“Wot's the objick," says Gruffy, “ of fine wether to a pore feller like me? If it didn't never rain I should pretty soon have nuthin' to do ! Where'd be the use of crossin's ; wot ’ud become of birch-brooms? I mite as well chain mine up all day—as I doos sometimes when I goes of errins-agin this here post! Fine wether's only fit for oldin' ossesand there's a deal less o' that than there used to be. One never sees no idle wizzitin' gents about now; they've all gone to South Orstraly. Put the case, too, as it was auleys moonlite nites. I shouldn't have half the carridges to call; there wouldn't be no stoppin' the way wuth speakin' on; no Take care o' the weal, my lady ;' nuthin' o' the sort! Why, I've known a good, thick, yaller fogg-them as you may cut with a knife, and can't see thro' nohow-I've known sitch nites wuth a matter o'ten bob; ah, and more too, when parties has lost theirselves. I aint got no spite agin the farmers, but the 'arder the rain comes down the more I likes it ; then’s my 'arvest !"

Taking this practical view of the question, Gruffy shakes hands with foul weather. Exposure by day and night, the easterly winds of spring and the searching mists of winter, have somewhat damaged that tuneful organ, his voice, but he is reconciled to this too.

“ If it warn't for my woice,” he says, "nobody wouldn't know as I was Nov.-VOL. XCIX. NO. CCCXCV.

on the spot, when, p'raps, I was most wanted. Now they hears me. • There's Gruffy,' says they ; and then they're satisfied.”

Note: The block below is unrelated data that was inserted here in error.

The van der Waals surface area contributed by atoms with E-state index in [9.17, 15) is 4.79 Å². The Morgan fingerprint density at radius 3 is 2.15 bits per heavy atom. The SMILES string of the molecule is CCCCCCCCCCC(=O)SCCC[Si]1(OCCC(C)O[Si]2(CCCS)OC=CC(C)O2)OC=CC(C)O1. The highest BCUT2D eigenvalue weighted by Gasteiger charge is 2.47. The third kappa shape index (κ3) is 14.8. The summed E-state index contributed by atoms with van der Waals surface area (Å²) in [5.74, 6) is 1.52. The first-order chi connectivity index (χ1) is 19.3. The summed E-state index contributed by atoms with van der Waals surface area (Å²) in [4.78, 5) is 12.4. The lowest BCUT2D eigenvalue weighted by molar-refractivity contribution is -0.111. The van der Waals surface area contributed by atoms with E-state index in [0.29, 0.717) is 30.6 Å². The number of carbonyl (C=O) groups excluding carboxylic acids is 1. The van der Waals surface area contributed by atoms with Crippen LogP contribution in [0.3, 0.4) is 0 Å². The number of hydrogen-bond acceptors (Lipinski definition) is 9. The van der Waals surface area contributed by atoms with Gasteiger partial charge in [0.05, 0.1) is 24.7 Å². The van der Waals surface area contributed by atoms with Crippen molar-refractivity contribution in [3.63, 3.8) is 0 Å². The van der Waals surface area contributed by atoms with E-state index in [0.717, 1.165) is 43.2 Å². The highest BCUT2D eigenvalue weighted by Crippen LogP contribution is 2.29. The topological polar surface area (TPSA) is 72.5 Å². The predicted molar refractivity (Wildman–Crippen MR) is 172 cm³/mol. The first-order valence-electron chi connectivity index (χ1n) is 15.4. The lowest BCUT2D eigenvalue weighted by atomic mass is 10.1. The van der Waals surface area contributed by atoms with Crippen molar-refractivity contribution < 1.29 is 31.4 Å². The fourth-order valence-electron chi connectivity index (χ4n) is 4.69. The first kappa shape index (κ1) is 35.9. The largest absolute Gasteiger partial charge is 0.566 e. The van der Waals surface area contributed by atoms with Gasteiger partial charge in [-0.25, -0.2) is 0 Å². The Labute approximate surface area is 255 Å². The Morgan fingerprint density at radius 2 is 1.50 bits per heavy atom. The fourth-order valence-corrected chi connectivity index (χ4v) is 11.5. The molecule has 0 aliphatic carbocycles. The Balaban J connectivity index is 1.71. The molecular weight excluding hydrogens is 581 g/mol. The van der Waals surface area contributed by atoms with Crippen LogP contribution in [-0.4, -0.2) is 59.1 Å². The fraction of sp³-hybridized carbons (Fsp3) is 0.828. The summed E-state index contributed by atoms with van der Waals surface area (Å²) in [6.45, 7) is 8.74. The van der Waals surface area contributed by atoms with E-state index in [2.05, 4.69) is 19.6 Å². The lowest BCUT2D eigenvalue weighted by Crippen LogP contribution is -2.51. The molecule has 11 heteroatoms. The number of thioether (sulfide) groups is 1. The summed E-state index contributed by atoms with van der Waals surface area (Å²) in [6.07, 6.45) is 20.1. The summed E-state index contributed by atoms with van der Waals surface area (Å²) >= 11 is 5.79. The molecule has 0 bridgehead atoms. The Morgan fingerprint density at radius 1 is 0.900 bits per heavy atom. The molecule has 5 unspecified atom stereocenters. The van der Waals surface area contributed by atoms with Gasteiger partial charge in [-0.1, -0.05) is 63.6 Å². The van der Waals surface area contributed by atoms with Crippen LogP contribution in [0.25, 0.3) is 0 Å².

Few people, of any condition, have a wider circle of acquaintance than Gruffy ; that is to say, he knows everybody, by sight, who is worth knowing, and a great many who are not. Living at the West End, his tendencies are, of course, aristocratic, though—not being proud-he can descend to the inferior classes. His sympathies, however, are chiefly with the great, and he has a habit, if people are not born to greatness, of thrusting it upon them.

“ Wycount” and “Rite Onnerable" are the titles he prefers bestowing ; and he appears to dwell upon the latter with as much satisfaction as Sir Giles Overreach himself. If he can have the opportunity of pointing out a cabinet minister to some stranger in London, who has just paid his footing-a country member of parliament, or some such innocent, we may suppose— Gruffy is happy for the day. During the latter part of Sir Robert Peel's life that statesman was an especial favourite with him. Now and then the question would be put to him, by some one who was aware of his predilection, if he knew the late Premier ?